The proposed PhD research plan is to develop further a new methodology that can help combat the COVID-19 pandemic by remote microwave sterilization of surfaces and air particles using antenna radiation and wireless power transmission.
The concept basically works like a conventional microwave oven where materials/surfaces, etc. can be sterilized by radiating safe RF/microwave energy.
However, the new idea is to make this process remote, such that an operator, or self-managed system, could sterilize a room or ambulance (for example) with a simple hand-held device or air-conditioner unit, and whilst not even touching the infected surface, air particulates, or a handling of any harsh chemical cleaner. The methodology basically uses a liquid film layer to deactivate the corona virus and other pathogens by thermal heating.
To transfer the energy or power wirelessly, the system is constituted by electronically steerable RF antennas and beam focusing, controlled by the supporting electronics. The process can also include a visual colour indicator for the operator to know when the temperature required for coronavirus deactivation has been achieved.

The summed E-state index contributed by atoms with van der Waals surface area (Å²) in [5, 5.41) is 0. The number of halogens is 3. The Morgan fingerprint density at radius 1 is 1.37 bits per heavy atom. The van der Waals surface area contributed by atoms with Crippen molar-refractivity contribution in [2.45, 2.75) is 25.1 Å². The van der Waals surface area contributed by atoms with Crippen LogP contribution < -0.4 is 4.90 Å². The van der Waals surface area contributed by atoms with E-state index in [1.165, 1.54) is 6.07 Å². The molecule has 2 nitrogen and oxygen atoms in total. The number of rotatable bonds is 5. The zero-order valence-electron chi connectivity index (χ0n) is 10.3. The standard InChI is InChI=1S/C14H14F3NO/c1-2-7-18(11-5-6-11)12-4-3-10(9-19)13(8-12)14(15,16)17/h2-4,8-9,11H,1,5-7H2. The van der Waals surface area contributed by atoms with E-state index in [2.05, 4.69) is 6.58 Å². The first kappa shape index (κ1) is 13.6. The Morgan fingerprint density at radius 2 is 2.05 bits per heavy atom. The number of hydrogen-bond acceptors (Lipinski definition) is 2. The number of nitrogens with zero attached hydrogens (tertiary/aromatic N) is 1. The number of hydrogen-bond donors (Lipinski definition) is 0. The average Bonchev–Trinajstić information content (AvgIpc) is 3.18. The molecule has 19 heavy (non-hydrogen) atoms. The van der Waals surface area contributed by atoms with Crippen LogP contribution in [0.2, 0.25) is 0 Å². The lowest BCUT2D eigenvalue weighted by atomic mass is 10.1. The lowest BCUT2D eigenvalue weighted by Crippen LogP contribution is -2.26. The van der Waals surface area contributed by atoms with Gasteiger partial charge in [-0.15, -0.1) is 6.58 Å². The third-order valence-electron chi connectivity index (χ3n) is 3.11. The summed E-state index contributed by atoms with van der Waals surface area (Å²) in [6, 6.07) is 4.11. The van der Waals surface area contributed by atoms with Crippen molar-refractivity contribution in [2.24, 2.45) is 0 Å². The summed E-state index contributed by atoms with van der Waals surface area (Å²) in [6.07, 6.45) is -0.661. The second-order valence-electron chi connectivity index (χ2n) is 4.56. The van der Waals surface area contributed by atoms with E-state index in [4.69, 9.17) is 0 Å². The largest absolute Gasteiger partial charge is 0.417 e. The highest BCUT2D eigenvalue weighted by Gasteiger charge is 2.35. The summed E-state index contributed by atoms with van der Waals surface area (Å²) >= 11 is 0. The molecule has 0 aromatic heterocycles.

The motivation of the PhD research will be to continue these important efforts.
Please note if a suitable candidate is identified this advert will close early.
 A video which shows the colour change indication, defining 60 degrees Celsius (which is required for coronavirus deactivation), can be found here.
The University of Edinburgh is committed to equality of opportunity for all its staff and students, and promotes a culture of inclusivity. Please see details here: https://www.ed.ac.uk/equality-diversity
Minimum entry qualification - an Honours degree at 2:1 or above (or International equivalent) and an MSc degree in electrical engineering with a focus on wireless power transmission, RF/microwave engineering, RF system design and amplifiers, electromagnetics and/or antenna arrays.
Further information on English language requirements for EU/Overseas applicants.